Hi, I am a bit confused about the difference between GMM and LCGA. I am reading your article (Muthen & Muthen, 2000) and am starting to understand the difference, but could use a definition directly from you.
GMM and GGMM refer to continuous outcomes. For categorical outcomes, only LCGA is available in the current version of Mplus. LCGA is latent class growth analysis that allows for mixtures with no within-class variation.
Mplus Version 3 is unique in making that analysis possible using ML with numerical integration over the within-class random effects (continuous latent variables). You request analysis type=mixture and algorithm=integration. Note that mixture modeling with categorical outcomes is harder than with continuous outcomes and you want to use aws few random effects as possible, e.g. only making the intercept random.
LCGA has no within class variance of the growth factors. If there is no within class variance of the growth factors, GMM and LCGA should look the same. Variation being the same could be no variation or all classes with a lot of variation.
EFried posted on Wednesday, February 08, 2012 - 7:21 am
I'm running 10 GMMs, one with a continuous outcome variable and nine with categorical outcome variables.
From the videos on the website, the Wickram 2008 GMM paper and also from what I read in the MPLUS 6 manual so far I got the impression that the difference between LCGA and GMM is:
However, on p.219 of the manual, chapter 8.09 you state that "when type=mixture without algorithm=integration is selected, a LCGA is carried out". This was new to me and honestly I don't find "algorithm=integration" in the GMM papers I've read so far.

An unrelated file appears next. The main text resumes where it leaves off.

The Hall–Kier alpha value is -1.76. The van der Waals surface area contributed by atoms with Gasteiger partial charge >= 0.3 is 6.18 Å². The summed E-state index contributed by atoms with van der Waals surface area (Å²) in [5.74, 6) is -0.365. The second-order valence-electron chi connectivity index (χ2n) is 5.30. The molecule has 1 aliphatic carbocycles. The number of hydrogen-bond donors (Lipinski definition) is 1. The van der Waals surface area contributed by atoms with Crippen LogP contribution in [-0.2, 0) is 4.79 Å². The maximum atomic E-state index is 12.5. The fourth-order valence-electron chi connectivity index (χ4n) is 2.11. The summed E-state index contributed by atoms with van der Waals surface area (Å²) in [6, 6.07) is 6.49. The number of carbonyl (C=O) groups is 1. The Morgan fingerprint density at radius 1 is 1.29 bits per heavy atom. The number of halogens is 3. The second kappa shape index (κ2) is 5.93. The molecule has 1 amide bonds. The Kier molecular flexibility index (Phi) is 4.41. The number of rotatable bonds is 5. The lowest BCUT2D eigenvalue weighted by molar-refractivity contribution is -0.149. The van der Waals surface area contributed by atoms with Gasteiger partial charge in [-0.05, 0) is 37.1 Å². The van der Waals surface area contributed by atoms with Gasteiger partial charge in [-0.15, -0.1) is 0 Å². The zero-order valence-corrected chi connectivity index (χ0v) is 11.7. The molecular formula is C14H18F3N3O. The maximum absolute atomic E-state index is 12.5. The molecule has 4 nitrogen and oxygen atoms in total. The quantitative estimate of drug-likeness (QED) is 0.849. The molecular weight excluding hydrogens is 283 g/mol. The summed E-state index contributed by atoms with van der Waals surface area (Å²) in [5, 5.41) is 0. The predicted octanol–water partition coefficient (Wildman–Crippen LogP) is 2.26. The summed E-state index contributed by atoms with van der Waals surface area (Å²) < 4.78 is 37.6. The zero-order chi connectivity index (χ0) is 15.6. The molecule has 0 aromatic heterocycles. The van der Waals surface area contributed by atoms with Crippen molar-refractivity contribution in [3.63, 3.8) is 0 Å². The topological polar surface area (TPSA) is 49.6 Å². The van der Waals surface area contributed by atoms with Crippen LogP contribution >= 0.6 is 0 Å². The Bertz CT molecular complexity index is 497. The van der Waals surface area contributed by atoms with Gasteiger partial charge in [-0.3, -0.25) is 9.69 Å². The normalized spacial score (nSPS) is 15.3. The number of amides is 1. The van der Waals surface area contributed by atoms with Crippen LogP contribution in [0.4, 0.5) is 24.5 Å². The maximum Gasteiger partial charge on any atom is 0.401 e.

The difference between LCGA and GMM is that in LCGA growth factor variances are zero and in GMM they are estimated.
TYPE=MIXTURE without ALGORITHM=INTEGRATION does not estimate growth factor variances. With ALGORITHM-INTEGRATION, it does.
EFried posted on Wednesday, February 08, 2012 - 8:48 am
Thank you for your quick reply.
(1) Is there a difference between "fixing GF variances to zero" and "not estimating GF variances"?
(2) I just ran two GMM (continuous outcome variable) a) ! integration=algorithm; i-s@0; b) ! integration=algorithm; !i-s@0; If !integration=algorithm; fixes the growth factors variances to zero, the results should be the same for both models, but they are not. I must misunderstand something, obviously.
(3) Does this have to do with categorical vs. continuous outcome variables? Is there some paragraph or paper I can read this up on? I don't find an overview about this in the manual, but it looks like the integration algorithm is only mentioned in examples for categorical outcome variables.
EFried posted on Thursday, February 09, 2012 - 10:52 am
Linda, before I burden you with the output:
do I understand correctly that ALGORITHM = INTEGRATION; is only used for models with categorical/count outcome variables, and not including it into models does the same as the model statement "i-s@0", that is fixing the variance of the intercept and slope growth factors to zero?
For TYPE=MIXTURE, leaving out ALGORITHM=INTEGRATION is the same as fixing the growth factor variances and covariances to zero. This applies to all variable types.
EFried posted on Thursday, February 09, 2012 - 1:38 pm
(1) According to the manual and your videos, type=mixture is the only viable type option for conducting GMMs - correct?
(2) Algorithm = Integration is said to be computationally very demanding (both in the manual and in a couple of forum posts I found). With N=1000, 5 measurement points, 7 time-invariant and 2 time-varying covariates, is algorithm=integration a viable option for running GMMs for me? If not, does that mean that with my model it is not possible to run GMMs, only LCGAs?
Thank you so much, this is incredibly helpful for me. Eiko